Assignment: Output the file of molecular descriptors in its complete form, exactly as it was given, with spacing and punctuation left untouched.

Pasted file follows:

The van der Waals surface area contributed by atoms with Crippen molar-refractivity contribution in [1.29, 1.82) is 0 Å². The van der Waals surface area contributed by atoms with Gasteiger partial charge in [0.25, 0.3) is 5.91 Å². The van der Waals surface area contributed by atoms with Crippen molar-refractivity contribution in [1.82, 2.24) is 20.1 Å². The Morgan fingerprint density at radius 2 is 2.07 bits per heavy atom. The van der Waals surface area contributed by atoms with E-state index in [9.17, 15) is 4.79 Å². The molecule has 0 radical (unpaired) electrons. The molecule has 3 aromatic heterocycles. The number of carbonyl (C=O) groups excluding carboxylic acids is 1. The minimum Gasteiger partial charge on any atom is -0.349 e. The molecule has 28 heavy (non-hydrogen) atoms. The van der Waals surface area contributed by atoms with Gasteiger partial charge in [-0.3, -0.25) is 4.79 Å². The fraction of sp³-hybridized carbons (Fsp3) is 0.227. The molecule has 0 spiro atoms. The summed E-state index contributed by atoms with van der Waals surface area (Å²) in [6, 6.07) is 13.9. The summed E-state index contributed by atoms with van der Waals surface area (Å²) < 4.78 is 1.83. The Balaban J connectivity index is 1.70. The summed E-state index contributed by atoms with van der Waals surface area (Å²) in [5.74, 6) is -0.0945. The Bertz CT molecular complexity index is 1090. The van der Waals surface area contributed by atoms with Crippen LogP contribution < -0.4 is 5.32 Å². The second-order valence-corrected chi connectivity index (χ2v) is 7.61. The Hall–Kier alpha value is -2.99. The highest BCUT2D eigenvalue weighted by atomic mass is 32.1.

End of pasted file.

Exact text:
The van der Waals surface area contributed by atoms with Crippen molar-refractivity contribution in [1.29, 1.82) is 0 Å². The van der Waals surface area contributed by atoms with Gasteiger partial charge in [0.25, 0.3) is 5.91 Å². The van der Waals surface area contributed by atoms with Crippen molar-refractivity contribution in [1.82, 2.24) is 20.1 Å². The Morgan fingerprint density at radius 2 is 2.07 bits per heavy atom. The van der Waals surface area contributed by atoms with E-state index in [9.17, 15) is 4.79 Å². The molecule has 0 radical (unpaired) electrons. The molecule has 3 aromatic heterocycles. The number of carbonyl (C=O) groups excluding carboxylic acids is 1. The minimum Gasteiger partial charge on any atom is -0.349 e. The molecule has 28 heavy (non-hydrogen) atoms. The van der Waals surface area contributed by atoms with Gasteiger partial charge in [-0.3, -0.25) is 4.79 Å². The fraction of sp³-hybridized carbons (Fsp3) is 0.227. The molecule has 0 spiro atoms. The summed E-state index contributed by atoms with van der Waals surface area (Å²) in [6, 6.07) is 13.9. The summed E-state index contributed by atoms with van der Waals surface area (Å²) < 4.78 is 1.83. The Balaban J connectivity index is 1.70. The summed E-state index contributed by atoms with van der Waals surface area (Å²) in [5.74, 6) is -0.0945. The Bertz CT molecular complexity index is 1090. The van der Waals surface area contributed by atoms with Crippen LogP contribution < -0.4 is 5.32 Å². The second-order valence-corrected chi connectivity index (χ2v) is 7.61. The Hall–Kier alpha value is -2.99. The highest BCUT2D eigenvalue weighted by atomic mass is 32.1.